- Highs: 60-65°F
- Lows: 45°F
- Iceland Summer Daylight Hours
- June/July: 20-22 hours! (i.e. the sky doesn’t even get dark in mid-June!)
- Aug: 16 hours
- Pros Of Visiting Iceland In Summer
- LONG summer days
- Midnight sun (the longest day is June 20th)
- Iceland’s summer weather is BEAUTIFUL and everything is so green!
- Sheep! Puffins! Whales!
- Lots to do – summer music festivals, a lot of tours available
- Highland roads open (access to Landmannalaugar and Þórsmörk, and hiking routes Laugavegurinn, Fimmvörðuháls)
- Cons Of Visiting Iceland In Summer
- Peak tourist season/more people at major attractions
- Higher prices and possible difficulty finding accommodation
- Light ALL day. (This might not be a problem for some, but I am very affected by the light!)
- Not “summer” weather like you might expect (don’t expect yourself to be in shorts and a tank top 24/7…I unusually don’t even take off my long-sleeve shirt in the summer!)
If you want to enjoy the gorgeous Iceland summer weather and daylight hours, the months of July to August might be the best time to visit Iceland for you!
If crowds don’t bother you and you have a bit of extra wiggle room in your budget for high-season prices, summer could be your season.
You’ll get to enjoy the beautiful green landscapes, the flowers blooming, and of course the midnight sun.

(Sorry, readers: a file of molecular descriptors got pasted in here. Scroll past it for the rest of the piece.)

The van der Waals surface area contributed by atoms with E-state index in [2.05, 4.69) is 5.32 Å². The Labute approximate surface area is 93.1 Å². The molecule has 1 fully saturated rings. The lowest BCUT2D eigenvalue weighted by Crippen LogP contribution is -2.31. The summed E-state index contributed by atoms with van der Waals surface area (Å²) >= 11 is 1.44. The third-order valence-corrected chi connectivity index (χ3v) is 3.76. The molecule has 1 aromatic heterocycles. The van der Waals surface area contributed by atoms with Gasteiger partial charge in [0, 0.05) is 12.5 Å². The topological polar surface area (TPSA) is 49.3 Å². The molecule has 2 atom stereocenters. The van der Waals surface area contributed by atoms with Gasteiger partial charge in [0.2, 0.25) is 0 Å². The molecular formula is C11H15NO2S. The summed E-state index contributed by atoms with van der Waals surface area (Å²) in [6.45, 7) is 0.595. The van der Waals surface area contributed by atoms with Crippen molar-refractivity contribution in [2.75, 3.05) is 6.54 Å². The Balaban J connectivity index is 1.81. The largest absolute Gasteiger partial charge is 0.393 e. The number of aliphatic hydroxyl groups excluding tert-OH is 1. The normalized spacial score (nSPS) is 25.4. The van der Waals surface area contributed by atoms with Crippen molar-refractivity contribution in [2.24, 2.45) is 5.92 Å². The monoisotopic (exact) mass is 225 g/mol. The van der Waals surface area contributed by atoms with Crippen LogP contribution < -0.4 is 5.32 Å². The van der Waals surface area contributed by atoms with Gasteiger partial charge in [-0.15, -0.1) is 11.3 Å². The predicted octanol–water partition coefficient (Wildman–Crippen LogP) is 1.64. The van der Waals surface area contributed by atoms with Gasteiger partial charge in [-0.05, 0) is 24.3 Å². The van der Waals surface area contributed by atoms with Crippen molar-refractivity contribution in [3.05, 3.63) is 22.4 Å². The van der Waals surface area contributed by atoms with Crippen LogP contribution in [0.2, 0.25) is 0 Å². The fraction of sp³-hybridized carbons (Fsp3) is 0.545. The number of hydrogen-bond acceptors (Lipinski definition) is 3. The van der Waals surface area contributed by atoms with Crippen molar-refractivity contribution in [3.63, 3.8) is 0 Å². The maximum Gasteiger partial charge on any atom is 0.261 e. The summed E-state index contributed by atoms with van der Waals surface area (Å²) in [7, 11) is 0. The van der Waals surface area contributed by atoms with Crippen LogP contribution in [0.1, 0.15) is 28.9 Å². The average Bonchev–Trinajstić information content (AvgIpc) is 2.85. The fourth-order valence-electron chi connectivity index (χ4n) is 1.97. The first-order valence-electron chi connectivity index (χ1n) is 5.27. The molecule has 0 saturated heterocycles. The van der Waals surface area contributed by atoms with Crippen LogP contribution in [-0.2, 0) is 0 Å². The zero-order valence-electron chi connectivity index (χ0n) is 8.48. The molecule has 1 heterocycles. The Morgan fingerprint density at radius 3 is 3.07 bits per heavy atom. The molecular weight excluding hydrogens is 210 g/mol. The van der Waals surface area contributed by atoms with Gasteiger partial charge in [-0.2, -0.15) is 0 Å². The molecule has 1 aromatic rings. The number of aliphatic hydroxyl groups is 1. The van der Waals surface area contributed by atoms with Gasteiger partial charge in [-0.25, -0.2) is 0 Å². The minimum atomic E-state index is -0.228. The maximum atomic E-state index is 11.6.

The Highland roads, or F-roads, open up for exploration, so you have the whole country at your fingertips! And not to mention, there are a ton of festivals, activities, and concerts happening all around Reykjavik and throughout the country.
Overall, visiting Iceland in the summer can be an unforgettable experience. Just be prepared for the crowds and the higher prices, and make the most of the extended daylight hours to explore all that this incredible country has to offer!
Iceland In Fall
- Iceland Fall Dates
- Iceland Fall Temperatures
- High: 45-55°F
- Low: 37°F
- Iceland Fall Daylight Hours
- September: 13 hours
- October: 9 hours
- Pros Of Visiting Iceland In the Fall
- Golden light and the changing color of the trees
- Coziness that comes with the darkness
- “Normal” daylight hours
- Start to see Northern Lights, possibly the first snowfall!
- Prices are lower
- Fewer travelers
- Cons Of Visiting Iceland In the Fall
- Weather is pretty unpredictable – windy, wet, and sometimes pretty cold
- The autumn colors can be skipped completely, depending on the season.
Fall in Iceland is a season that’s hard to time, but if you can manage to visit from August through October, you’re in for a treat!